A change management system is a system conceived and implemented to better facilitate change in a company or other organization. This can be devised by a change management firm or consultant, or by the group trying to implement the change within itself. There are a number of different systems, typically involving multiple steps toward a final goal, though many of these systems have common concepts with different names or multiple aspects to each step. A change management system is often recommended by change management firms and consultants, as it provides a group with a clear vision of how change will be achieved in the long run.
Change management is a field of study and professional work that seeks to help businesses and organizations better deal with major changes to industry and organization. For example, a company seeking to overhaul manufacturing methods to reduce carbon dioxide emissions might employ a change management firm to help the process proceed as smoothly as possible. A change management system might then be implemented to help employees within the company, from the lowest levels to the corporate executives, better understand the process of change and keep the process as simple as possible.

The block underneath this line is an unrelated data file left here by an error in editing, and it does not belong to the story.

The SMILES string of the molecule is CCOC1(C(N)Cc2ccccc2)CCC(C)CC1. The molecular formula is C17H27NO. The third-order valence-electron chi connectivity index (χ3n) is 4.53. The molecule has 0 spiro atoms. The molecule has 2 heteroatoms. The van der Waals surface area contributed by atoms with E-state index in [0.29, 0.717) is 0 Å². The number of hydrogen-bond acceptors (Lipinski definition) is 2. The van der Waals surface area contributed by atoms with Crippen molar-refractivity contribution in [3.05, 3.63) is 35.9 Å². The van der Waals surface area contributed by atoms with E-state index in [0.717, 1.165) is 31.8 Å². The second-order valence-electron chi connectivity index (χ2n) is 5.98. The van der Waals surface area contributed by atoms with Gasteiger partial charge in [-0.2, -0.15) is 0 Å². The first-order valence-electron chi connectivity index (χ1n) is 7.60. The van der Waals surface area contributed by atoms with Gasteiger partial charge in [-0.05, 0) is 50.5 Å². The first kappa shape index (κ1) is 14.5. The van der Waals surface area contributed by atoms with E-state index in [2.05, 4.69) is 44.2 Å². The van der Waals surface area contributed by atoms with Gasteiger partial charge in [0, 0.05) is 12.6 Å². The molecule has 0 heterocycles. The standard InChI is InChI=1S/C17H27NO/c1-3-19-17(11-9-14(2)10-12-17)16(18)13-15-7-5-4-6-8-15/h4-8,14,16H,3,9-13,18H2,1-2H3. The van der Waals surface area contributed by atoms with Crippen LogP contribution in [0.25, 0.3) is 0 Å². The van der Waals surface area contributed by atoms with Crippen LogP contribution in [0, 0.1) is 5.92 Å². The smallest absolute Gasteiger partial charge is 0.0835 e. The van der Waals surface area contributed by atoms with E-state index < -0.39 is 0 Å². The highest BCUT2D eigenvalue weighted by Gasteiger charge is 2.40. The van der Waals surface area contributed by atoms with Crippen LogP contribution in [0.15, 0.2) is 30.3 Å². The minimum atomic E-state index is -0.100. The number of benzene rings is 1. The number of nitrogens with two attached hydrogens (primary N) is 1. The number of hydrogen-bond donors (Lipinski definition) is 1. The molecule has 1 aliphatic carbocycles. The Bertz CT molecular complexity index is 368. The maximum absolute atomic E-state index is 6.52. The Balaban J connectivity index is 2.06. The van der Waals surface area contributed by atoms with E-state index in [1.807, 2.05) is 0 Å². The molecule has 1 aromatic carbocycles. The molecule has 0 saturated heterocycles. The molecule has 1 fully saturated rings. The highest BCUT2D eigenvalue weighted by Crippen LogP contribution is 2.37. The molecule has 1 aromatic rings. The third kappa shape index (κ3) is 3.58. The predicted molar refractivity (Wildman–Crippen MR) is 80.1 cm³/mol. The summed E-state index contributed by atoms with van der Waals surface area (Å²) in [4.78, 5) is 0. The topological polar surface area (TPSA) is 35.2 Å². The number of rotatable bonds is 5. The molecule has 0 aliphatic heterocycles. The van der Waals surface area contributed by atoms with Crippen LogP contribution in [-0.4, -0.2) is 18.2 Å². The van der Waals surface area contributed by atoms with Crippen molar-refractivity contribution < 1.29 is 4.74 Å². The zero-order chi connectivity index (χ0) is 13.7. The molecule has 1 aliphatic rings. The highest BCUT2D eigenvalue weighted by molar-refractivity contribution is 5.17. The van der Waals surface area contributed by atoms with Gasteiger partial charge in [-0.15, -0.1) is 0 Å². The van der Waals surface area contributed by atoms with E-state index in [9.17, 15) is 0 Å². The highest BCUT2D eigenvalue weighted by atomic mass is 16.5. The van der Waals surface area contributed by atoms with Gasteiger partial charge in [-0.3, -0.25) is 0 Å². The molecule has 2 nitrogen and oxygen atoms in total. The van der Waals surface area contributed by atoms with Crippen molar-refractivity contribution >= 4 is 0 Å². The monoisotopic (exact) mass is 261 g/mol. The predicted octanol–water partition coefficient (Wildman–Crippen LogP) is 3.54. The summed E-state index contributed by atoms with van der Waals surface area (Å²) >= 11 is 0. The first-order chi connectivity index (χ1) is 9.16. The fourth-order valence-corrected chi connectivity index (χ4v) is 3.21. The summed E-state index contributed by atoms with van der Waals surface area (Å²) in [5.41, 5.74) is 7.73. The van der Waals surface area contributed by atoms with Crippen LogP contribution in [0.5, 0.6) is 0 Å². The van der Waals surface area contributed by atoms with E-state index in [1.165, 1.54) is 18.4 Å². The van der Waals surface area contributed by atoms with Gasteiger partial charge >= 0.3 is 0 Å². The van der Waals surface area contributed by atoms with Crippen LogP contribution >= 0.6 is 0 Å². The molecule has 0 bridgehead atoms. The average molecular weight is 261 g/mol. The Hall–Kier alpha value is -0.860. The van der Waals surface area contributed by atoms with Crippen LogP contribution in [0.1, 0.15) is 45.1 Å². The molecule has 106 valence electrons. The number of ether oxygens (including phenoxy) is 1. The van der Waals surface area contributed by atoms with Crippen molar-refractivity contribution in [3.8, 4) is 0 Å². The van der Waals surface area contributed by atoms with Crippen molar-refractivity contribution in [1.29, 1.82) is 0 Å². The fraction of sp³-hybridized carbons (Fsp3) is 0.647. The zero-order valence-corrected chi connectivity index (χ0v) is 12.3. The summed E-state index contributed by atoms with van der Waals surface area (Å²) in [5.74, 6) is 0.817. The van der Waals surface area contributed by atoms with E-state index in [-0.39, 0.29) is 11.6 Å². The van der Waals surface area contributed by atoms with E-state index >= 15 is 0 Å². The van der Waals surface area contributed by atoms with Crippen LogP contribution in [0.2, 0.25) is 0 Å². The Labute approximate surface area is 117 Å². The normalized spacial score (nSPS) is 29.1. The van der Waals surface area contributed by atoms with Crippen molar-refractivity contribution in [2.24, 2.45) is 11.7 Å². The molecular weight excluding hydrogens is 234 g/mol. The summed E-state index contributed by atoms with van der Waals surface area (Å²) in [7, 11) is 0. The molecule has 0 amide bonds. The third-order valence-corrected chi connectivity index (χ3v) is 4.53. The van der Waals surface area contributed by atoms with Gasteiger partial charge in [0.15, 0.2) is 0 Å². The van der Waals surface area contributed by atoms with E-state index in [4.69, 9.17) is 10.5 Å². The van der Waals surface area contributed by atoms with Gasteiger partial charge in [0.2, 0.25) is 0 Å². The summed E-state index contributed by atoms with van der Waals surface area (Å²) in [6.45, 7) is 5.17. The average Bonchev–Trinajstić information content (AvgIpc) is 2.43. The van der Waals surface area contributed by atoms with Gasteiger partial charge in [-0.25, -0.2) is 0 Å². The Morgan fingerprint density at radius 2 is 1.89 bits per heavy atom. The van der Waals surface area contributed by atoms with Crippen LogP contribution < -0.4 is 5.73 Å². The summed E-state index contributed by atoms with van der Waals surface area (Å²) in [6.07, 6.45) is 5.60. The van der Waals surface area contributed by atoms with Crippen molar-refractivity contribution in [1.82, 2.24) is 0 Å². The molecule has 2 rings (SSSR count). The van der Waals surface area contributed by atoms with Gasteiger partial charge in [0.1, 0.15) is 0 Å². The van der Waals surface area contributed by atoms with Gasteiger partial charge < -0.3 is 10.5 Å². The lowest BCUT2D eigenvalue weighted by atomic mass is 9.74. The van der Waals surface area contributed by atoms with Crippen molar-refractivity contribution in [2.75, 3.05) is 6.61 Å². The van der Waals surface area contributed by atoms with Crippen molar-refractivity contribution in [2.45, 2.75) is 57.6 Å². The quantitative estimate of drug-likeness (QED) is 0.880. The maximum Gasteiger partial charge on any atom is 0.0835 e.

Since there are many different systems available, the change management system utilized by a company is often intended to work best for the people within the business and the type of change that is occurring. For a small business, a relatively simple model or system may work best, since overly complicated systems may only make the process more difficult. On the other hand, a large multinational corporation with thousands of employees would typically require a more elaborate system to ensure the process can occur as naturally as possible for everyone involved. This change management system could be designed and customized specifically for that company to increase the effectiveness of the system.
A change management system will typically involve three or four basic steps for the facilitation of change. The first step is usually planning, which covers the process of understanding what change needs to occur and attempting to create a system in which it can do so. After that, there is usually an evaluation of the system that has been devised and the methods that are going to be employed. Once the system is evaluated, it can then be implemented to actually create change within the organization.
This can then be followed by another period of re-evaluation and planning for more changes or better adjusting to those changes that have been made. The fourth step in this type of change management system is not always necessary, though it often ensures that the model has been executed properly and that change has been implemented effectively. These three or four steps can be achieved through a number of different methods, which often break them down into further steps that are more precise and tailored to a specific organization.